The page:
Filmmaker and actress Maggie Kiley was one of eight directors selected for the American Film Institute’s Directing Workshop for Women and one of twenty accomplished filmmakers chosen for the Inaugural Global Directors Initiative at FOX. Her award-winning short film “Some Boys Don’t Leave” played at over 50 festivals, garnering awards at Tribeca Film Festival and Palm Springs International Shortsfest, and remains a top-selling title on iTunes.
Kiley was a recipient of the Panavision New Filmmaker Grant for her debut feature, “Brightest Star,” which premiered at the Austin Film Festival in 2013. Kiley’s second film, “Dial A Prayer,” was released theatrically and on all VOD platforms in spring of 2015. She is currently developing a series for television with Laverne McKinnon of Denver and Delilah Productions and writing a new film.
As an actress, Kiley has appeared in film, television and on stage. She has worked extensively at Atlantic Theater Company in New York, where she is one of just 40 ensemble members. (Press materials)
W&H: Please give us your description of the film playing.
MK: “Caught” is a delicious thriller about a desperate housewife who kidnaps her husband’s unsuspecting mistress. But what starts out as a prank soon spirals out of control.
W&H: What drew you to this story?
MK: Marcy Holland’s script for “Caught” was unlike anything I had ever directed before, and it was a great opportunity to cut my teeth on some genre [work]. Directing from a script I didn’t write also gave me a newfound freeness as to how I approached it. I loved the complex nature of the characters and that, despite the gravity of the situation, there was an exciting, darkly comedic tone to play with throughout.
W&H: What was the biggest challenge in making the film?
MK: A really short schedule and finding the perfect house in LA that would lend authenticity to the perfectly suburban environment and came with an attic! Not easy to find in this town, but with the supreme dedication of my amazing producer Jenn Westin, we found it.
W&H: What do you want people to think about when they are leaving the theatre?
MK: I would love people to leave the theatre having had a good laugh and a great scare. More than anything, I hope it’s a fast, fun and gleefully entertaining experience.
W&H: What advice do you have for other female directors?
MK: My advice for any director is to keep directing. Keep finding ways to tell stories. It is easy to get sedentary or to make a list of all of the things standing in your way. If you keep making work, you will keep growing, and ultimately you will be much happier. And specifically for women, I would say, don’t wait for the perfect time to have a family! I have two young children, and they make my artistic life that much more rich because I have a full — if sometimes exhausting — life.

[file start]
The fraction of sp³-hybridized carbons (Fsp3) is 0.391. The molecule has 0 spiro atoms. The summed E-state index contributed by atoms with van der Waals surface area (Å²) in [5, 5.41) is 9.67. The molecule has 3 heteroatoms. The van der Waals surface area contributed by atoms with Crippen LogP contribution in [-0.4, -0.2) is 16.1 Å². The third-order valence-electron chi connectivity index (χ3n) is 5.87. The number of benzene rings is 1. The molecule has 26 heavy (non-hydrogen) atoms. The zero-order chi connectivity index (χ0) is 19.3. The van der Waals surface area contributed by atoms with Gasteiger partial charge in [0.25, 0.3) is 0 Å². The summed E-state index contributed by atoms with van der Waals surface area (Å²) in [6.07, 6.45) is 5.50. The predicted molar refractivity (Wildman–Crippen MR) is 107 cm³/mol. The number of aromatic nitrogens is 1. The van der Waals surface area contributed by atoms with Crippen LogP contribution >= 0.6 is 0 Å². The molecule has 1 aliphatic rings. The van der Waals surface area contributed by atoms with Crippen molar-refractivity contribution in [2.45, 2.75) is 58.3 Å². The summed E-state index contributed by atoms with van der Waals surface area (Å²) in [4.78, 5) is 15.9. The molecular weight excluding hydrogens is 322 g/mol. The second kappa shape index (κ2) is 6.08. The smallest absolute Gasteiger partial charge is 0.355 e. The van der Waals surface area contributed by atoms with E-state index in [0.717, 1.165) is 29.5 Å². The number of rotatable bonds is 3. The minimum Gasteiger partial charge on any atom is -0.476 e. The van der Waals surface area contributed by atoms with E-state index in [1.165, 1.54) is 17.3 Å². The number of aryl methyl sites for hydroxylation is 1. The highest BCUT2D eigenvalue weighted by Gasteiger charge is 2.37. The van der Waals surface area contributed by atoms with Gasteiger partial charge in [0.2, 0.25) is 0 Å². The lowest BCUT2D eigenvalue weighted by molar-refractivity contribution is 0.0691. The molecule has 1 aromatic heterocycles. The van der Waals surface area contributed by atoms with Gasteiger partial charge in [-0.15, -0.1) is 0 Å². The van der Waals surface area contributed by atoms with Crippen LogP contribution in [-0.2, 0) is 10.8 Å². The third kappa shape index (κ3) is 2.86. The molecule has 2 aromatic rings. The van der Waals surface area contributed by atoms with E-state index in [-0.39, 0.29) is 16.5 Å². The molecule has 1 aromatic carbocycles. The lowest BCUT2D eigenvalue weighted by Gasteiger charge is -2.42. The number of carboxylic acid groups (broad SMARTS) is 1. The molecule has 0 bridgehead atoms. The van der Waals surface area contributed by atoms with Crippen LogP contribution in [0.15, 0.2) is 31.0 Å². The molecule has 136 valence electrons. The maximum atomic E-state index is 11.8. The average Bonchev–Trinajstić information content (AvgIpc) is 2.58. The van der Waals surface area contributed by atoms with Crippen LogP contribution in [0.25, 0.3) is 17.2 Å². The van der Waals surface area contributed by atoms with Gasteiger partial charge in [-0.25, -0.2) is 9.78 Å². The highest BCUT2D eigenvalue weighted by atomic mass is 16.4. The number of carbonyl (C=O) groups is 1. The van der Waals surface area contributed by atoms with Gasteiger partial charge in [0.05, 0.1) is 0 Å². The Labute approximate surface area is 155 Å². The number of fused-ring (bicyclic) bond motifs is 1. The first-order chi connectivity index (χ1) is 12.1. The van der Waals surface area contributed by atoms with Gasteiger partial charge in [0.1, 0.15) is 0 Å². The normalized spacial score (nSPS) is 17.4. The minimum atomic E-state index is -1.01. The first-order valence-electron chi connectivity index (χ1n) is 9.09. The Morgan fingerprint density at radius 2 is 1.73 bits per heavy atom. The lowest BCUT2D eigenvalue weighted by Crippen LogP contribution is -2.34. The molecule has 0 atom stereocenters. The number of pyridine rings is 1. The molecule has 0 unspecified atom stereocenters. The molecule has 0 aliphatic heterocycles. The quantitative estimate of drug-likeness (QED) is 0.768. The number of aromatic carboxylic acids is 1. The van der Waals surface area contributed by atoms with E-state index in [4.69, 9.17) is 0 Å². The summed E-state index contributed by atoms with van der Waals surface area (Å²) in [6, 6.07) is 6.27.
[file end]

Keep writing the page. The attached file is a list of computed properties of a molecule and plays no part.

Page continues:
W&H: What’s the biggest misconception about you and your work?
MK: I think a lot of women directors are being met with the industry’s desire to categorize us into a certain segment of filmmaking, maybe even one that is envisioned as less commercial. I am definitely not a fit for that mold. My first two features, “Brightest Star” and “Dial a Prayer,” were both coming-of-age drama/comedies, but one was told from a male perspective and the other a female one. Each reached different audiences, and both were distributed. “Caught” is altogether a very different story and genre. While my work has consistencies in style, it is certainly growing and expanding. I am excited for what will come next.
W&H: How did you get your film funded? Share some insights into how you got the film made.
MK: “Caught” was funded by MarVista Entertainment, an independent studio/financier, that recently expanded into the theatrical space. We’d been wanting to work together, and they brought the project to my attention last summer when they were looking to bring on a director. Things moved pretty swiftly from there.
W&H: Name your favorite woman-directed film and why.
MK: Really impossible to name just one. Andrea Arnold’s “Fish Tank,” because she brings you so close into her protagonist’s experience you feel like you are in their head. Jane Campion’s “The Piano,” because when I saw it, it stuck with me for days and days. Catherine Hardwicke’s “Thirteen,” because it was brave and fresh and unlike anything we had seen before. And my talented friend’s films are just as wonderful: Hannah Fidell’s “A Teacher,” Anja Marquardt’s “She’s Lost Control” and Ana Lily Amirpour’s “A Girl Walks Home Alone at Night,” to name just a few.